Most artists, who are part of bands, make a clean break before striking out on their own to explore other musical terrains. They might reunite every now and again for a good reason or a good cause, but that’s about it. It’s rare to find someone working within their band while pursuing solo projects on the side, playing a both/and binary rather than an either/or. But Amy Ray is a rare someone, in numerous ways.
With Indigo Girls, Ray and Emily Saliers planted their flag in the folk world more than 30 years ago, using albums like Swamp Ophelia and Shaming of the Sun to stretch their musical wings beyond those acoustic roots. But Ray needed even more space, as she had punk and country urges that deserved both examination and exultation, and thus began her solo career with 2001’s Stag.
Over the course of six more solo sets, culminating with her new release, Holler, Ray has wandered her way into a sound that fits nicely under the big Americana umbrella. Melding the urgency of punk with the earthiness of country and the vaunt of Southern soul, Holler embraces more aspects of Ray’s influences than any of her past efforts. Because of that, it feels like a more fully formed reflection of her, both as a person and an artist.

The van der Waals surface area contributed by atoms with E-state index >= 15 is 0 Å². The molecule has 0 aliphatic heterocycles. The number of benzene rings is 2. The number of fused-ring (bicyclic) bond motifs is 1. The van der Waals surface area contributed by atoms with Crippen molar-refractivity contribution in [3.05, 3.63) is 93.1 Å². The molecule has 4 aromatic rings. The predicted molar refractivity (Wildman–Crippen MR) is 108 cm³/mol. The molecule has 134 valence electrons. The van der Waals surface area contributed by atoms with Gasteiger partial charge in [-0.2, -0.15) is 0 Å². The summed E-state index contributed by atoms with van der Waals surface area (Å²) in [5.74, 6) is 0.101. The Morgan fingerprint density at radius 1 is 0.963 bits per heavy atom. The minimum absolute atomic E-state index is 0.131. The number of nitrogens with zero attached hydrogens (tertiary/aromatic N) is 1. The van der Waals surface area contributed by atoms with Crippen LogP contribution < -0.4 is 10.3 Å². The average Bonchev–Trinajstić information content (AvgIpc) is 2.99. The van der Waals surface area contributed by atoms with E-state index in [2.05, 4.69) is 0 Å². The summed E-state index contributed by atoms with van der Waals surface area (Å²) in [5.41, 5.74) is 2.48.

Americana radio agrees, making the lead single, “Sure Feels Good Anyhow,” the most-added on the week of its release. And rightfully so. It’s a rollicking, pitch-perfect snapshot of the conflicting emotions felt by a queer Southerner who travels the world, only to long for a homeland still riddled with the familiar tension of good people holding onto misguided mythologies. “I’m gonna tell them boys, ‘Don’t be a drag. Ain’t ya tired of fightin’ ‘bout the damned ol’ flag?’ Well, it ain’t Southern pride. It’s just Southern hate,” she sings, thinking of her neighbors in north Georgia. “I know from your mamas that you’re better than that. Every time I call, well you have my back, some time for Muddy Buddies, and a tall glass of sweet tea.”
On the next track, “Dadgum Down,” Alison Brown lays down some of the most mesmerizing banjo runs you’ll likely ever hear. She does so against a backdrop of a fuzzy baritone guitar and a funky Fender Rhodes to create a thoroughly captivating cut, replete with harmonies from Lucy Wainwright Roche. “Last Taxi Fare,” the next tune, turns right into a slow-rolling country waltz lifted by strains of gospel courtesy of background vocals by Brandi Carlile and Vince Gill. (Other notable guests sprinkled throughout the album include Derek Trucks, Justin Vernon, Phil Cook, the Wood Brothers, and Freedom Singer Rutha Mae Harris.)
Holler winds its way through ballads and boogies, sing-along stomps and subdued anthems, but it never takes its heart off its sleeve, as evidenced most clearly in the title track and the closer, “Didn’t Know a Damn Thing.” Even as she surveys the world around her with a kinder, clearer eye than most, Ray has also never shied away from turning her gaze inward in an effort to hold herself more accountable than anyone. While she may find faults in her humanity, it’s hard to find any in her Holler. And that is rare, indeed.